ISM: New Orders, Employment and Production Growing

According to the latest Manufacturing ISM Report on Business, economic activity in the manufacturing sector expanded in December for the 19th consecutive month, and the overall economy grew for the 67th consecutive month.

The report was issued by Bradley J. Holcomb, CPSM, CPSD, chair of the Institute for Supply Management (ISM) Manufacturing Business Survey Committee. “The December PMI registered 55.5%, a decrease of 3.2 percentage points from November’s reading of 58.7%.”

The New Orders Index registered 57.3%, a decrease of 8.7 percentage points from the reading of 66% in November. The Production Index registered 58.8%, 5.6 percentage points below the November reading of 64.4%. The Employment Index registered 56.8%, an increase of 1.9 percentage points above the November reading of 54.9%. Inventories of raw materials registered 45.5%, a decrease of 6 percentage points from the November reading of 51.5%. The Prices Index registered 38.5%, down 6 percentage points from the November reading of 44.5%, indicating lower raw materials prices in December relative to November.

Comments from the panel are mixed, with some indicating that falling oil prices have an upside while others indicate a downside. Other comments mention the negative impact on imported materials shipment due to the West Coast dock slowdown.

Of the 18 manufacturing industries, 11 are reporting growth in December in the following order: Printing & Related Support Activities; Fabricated Metal Products; Primary Metals; Furniture & Related Products; Food, Beverage & Tobacco Products; Petroleum & Coal Products; Textile Mills; Paper Products; Miscellaneous Manufacturing; Electrical Equipment, Appliances & Components; and Transportation Equipment. The six industries reporting contraction in December — listed in order — are: Plastics & Rubber Products; Wood Products; Machinery; Nonmetallic Mineral Products; Chemical Products; and Computer & Electronic Products.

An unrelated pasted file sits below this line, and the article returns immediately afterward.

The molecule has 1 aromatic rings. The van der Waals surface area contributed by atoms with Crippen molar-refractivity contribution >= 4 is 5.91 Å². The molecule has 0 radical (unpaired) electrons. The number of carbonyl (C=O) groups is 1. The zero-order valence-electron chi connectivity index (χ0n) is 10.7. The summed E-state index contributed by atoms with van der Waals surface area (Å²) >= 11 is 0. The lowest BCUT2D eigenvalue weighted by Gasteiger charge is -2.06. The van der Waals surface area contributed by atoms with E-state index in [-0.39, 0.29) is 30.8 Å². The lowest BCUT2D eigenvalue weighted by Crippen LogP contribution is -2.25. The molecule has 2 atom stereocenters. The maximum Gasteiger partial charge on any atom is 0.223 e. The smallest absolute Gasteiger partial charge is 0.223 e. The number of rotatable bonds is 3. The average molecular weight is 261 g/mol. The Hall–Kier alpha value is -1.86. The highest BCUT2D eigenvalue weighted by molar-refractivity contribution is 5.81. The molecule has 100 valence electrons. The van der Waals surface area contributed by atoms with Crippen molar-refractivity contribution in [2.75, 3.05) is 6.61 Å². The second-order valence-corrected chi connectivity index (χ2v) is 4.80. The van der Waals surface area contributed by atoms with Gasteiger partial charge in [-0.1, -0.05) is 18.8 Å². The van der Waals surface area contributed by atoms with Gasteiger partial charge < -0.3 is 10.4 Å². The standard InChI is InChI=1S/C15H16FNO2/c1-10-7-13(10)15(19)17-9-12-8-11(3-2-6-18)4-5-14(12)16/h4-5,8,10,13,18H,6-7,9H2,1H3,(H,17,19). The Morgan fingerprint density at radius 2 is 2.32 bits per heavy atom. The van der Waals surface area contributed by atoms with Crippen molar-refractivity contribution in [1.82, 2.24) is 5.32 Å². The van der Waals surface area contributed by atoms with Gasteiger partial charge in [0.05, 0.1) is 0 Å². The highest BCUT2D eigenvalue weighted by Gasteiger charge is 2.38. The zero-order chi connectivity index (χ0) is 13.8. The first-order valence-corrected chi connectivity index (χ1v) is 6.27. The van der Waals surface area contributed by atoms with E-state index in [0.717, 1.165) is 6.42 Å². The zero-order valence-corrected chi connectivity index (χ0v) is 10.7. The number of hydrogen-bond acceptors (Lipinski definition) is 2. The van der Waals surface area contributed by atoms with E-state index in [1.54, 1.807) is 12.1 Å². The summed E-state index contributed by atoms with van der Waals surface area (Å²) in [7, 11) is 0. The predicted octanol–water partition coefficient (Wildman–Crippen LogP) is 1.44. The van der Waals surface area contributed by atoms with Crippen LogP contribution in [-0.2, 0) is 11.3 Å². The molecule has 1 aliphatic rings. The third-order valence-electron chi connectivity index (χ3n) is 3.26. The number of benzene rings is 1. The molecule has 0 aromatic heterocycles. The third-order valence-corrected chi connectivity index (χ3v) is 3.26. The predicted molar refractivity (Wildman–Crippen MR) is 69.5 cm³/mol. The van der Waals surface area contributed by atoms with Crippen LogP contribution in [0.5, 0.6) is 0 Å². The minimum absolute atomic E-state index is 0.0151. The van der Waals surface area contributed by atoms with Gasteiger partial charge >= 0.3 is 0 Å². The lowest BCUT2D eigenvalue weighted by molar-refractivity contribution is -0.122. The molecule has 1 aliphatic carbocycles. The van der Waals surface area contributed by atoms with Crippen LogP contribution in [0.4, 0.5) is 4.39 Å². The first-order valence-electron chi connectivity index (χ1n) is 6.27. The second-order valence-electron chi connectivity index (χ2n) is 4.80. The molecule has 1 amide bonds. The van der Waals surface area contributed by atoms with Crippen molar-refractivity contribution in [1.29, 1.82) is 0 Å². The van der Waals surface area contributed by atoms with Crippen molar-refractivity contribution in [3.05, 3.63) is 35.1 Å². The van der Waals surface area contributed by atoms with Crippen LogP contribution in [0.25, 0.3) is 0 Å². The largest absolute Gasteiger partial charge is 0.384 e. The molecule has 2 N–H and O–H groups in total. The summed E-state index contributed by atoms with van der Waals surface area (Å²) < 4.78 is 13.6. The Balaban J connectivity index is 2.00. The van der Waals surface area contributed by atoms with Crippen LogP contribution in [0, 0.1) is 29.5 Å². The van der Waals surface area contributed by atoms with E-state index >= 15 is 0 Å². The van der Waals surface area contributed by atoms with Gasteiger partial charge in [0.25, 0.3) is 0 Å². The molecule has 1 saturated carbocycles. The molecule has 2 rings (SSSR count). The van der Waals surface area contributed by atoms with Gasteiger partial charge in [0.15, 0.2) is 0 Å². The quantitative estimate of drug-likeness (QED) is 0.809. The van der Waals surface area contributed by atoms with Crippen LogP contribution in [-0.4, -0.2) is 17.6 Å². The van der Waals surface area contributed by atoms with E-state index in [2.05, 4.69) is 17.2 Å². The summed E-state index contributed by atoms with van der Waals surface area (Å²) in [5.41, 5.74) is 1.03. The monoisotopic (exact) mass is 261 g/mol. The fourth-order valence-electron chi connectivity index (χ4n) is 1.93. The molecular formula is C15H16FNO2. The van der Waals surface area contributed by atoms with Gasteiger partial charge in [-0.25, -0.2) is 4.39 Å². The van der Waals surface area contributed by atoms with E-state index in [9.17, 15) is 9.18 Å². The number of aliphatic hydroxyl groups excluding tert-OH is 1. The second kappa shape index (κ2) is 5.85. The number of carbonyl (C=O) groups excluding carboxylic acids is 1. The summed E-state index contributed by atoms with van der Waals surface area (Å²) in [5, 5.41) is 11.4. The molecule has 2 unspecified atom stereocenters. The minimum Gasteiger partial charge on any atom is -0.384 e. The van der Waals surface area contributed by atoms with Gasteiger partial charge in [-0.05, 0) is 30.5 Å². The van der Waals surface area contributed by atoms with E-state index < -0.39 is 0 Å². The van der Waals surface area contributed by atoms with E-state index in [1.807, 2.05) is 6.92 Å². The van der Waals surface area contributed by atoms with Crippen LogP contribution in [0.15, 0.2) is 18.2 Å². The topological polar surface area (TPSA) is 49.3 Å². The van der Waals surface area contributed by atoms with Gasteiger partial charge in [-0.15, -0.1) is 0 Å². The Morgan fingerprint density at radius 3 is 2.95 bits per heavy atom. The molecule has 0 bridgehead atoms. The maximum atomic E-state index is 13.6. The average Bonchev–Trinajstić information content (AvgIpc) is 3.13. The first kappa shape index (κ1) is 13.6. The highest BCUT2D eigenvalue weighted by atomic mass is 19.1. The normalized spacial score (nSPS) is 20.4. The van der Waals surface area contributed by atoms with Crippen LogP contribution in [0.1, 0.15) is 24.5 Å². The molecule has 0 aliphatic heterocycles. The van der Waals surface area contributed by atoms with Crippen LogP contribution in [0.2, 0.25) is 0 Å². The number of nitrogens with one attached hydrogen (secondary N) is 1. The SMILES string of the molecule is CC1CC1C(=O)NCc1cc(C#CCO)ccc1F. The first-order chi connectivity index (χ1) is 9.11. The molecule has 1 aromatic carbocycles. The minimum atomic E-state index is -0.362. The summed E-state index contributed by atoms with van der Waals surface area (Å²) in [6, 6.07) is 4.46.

What respondents said:

  • “Retail sales this holiday season are shaping up to be much improved over last year.” (Food, Beverage & Tobacco Products)
  • “West Coast port issues have greatly impacted our incoming materials. We are air freighting many parts from Japan and Asia to support production while parts sit at the dock.” (Fabricated Metal Products)
  • “Class 8 trucks and RV business is very strong.” (Transportation Equipment)
  • “Most commodities feeling downward price pressure from crude. Rain in California driving demand for repair products through the roof.” (Petroleum & Coal Products)
  • “Business has not slowed as of yet, but outlook is that business should start slowing, energy market related.” (Computer & Electronic Products)
  • “Collapse of oil prices is supporting negotiations for significantly lower petrochemical related material prices. Sales are slowing down as buyers reduce inventory in anticipation of lower prices.” (Chemical Products)
  • “West Coast ports are creating delays for imported goods.” (Textile Mills)
  • “Energy prices falling are a blessing and a curse for us. We will experience downside as projects are canceled by energy companies, but suspect manufacturing in the US will improve driving upside in that space.” (Apparel, Leather & Allied Products)
  • “The West Coast ports slow-down is really affecting deliveries of our Asian purchases.” (Machinery)
  • “Currently in slow season until new year.” (Primary Metals)

To read the entire ISM Report, click here.

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Terry Mulreany
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